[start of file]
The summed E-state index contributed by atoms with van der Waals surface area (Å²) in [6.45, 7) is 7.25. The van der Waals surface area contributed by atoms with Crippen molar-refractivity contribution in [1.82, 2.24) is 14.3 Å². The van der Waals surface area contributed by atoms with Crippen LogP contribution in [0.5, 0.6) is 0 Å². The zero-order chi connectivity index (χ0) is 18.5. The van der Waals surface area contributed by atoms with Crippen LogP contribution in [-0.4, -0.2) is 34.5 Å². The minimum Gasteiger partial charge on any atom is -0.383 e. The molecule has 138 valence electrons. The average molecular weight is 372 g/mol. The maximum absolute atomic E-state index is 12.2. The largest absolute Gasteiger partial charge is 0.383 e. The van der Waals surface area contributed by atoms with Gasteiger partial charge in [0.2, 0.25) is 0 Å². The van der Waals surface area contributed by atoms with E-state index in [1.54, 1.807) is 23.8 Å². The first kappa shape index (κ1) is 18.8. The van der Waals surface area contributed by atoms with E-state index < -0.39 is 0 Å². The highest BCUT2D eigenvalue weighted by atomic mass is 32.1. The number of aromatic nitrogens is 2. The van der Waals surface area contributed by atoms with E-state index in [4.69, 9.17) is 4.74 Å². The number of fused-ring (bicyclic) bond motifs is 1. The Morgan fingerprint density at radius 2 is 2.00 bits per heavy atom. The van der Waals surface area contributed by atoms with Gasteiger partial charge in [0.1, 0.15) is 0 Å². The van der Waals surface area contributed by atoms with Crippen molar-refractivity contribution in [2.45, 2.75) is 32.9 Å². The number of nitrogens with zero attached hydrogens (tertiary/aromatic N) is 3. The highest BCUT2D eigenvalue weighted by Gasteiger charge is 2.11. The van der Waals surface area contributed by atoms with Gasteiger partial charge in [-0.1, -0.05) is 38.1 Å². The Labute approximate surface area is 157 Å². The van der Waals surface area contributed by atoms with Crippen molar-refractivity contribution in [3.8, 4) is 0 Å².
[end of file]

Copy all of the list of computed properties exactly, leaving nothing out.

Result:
The summed E-state index contributed by atoms with van der Waals surface area (Å²) in [6.45, 7) is 7.25. The van der Waals surface area contributed by atoms with Crippen molar-refractivity contribution in [1.82, 2.24) is 14.3 Å². The van der Waals surface area contributed by atoms with Crippen LogP contribution in [0.5, 0.6) is 0 Å². The zero-order chi connectivity index (χ0) is 18.5. The van der Waals surface area contributed by atoms with Crippen LogP contribution in [-0.4, -0.2) is 34.5 Å². The minimum Gasteiger partial charge on any atom is -0.383 e. The molecule has 138 valence electrons. The average molecular weight is 372 g/mol. The maximum absolute atomic E-state index is 12.2. The largest absolute Gasteiger partial charge is 0.383 e. The van der Waals surface area contributed by atoms with Gasteiger partial charge in [0.2, 0.25) is 0 Å². The van der Waals surface area contributed by atoms with E-state index in [1.54, 1.807) is 23.8 Å². The first kappa shape index (κ1) is 18.8. The van der Waals surface area contributed by atoms with E-state index < -0.39 is 0 Å². The highest BCUT2D eigenvalue weighted by atomic mass is 32.1. The number of aromatic nitrogens is 2. The van der Waals surface area contributed by atoms with E-state index in [4.69, 9.17) is 4.74 Å². The number of fused-ring (bicyclic) bond motifs is 1. The Morgan fingerprint density at radius 2 is 2.00 bits per heavy atom. The van der Waals surface area contributed by atoms with Gasteiger partial charge in [0.1, 0.15) is 0 Å². The van der Waals surface area contributed by atoms with Crippen molar-refractivity contribution in [2.45, 2.75) is 32.9 Å². The number of nitrogens with zero attached hydrogens (tertiary/aromatic N) is 3. The highest BCUT2D eigenvalue weighted by Gasteiger charge is 2.11. The van der Waals surface area contributed by atoms with Gasteiger partial charge in [-0.1, -0.05) is 38.1 Å². The Labute approximate surface area is 157 Å². The van der Waals surface area contributed by atoms with Crippen molar-refractivity contribution in [3.8, 4) is 0 Å².